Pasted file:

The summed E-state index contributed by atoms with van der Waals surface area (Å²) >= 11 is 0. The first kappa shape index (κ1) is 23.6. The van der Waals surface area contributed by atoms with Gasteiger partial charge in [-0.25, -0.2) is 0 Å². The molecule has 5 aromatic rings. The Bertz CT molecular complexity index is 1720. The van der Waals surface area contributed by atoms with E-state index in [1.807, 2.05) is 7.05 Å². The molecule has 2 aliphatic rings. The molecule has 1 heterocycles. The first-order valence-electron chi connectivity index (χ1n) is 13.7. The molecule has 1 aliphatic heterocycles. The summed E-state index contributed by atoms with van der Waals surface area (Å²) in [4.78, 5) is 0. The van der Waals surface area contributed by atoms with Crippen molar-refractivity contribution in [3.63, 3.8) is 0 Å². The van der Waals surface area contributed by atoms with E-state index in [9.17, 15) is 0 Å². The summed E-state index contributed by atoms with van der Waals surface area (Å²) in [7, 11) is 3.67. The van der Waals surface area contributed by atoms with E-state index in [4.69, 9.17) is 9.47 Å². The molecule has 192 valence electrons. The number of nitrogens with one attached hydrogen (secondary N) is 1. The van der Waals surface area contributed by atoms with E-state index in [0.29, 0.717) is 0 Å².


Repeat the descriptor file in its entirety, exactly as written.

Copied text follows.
The summed E-state index contributed by atoms with van der Waals surface area (Å²) >= 11 is 0. The first kappa shape index (κ1) is 23.6. The van der Waals surface area contributed by atoms with Gasteiger partial charge in [-0.25, -0.2) is 0 Å². The molecule has 5 aromatic rings. The Bertz CT molecular complexity index is 1720. The van der Waals surface area contributed by atoms with E-state index in [1.807, 2.05) is 7.05 Å². The molecule has 2 aliphatic rings. The molecule has 1 heterocycles. The first-order valence-electron chi connectivity index (χ1n) is 13.7. The molecule has 1 aliphatic heterocycles. The summed E-state index contributed by atoms with van der Waals surface area (Å²) in [4.78, 5) is 0. The van der Waals surface area contributed by atoms with Crippen molar-refractivity contribution in [3.63, 3.8) is 0 Å². The van der Waals surface area contributed by atoms with E-state index in [9.17, 15) is 0 Å². The summed E-state index contributed by atoms with van der Waals surface area (Å²) in [7, 11) is 3.67. The van der Waals surface area contributed by atoms with E-state index in [4.69, 9.17) is 9.47 Å². The molecule has 192 valence electrons. The number of nitrogens with one attached hydrogen (secondary N) is 1. The van der Waals surface area contributed by atoms with E-state index in [0.29, 0.717) is 0 Å².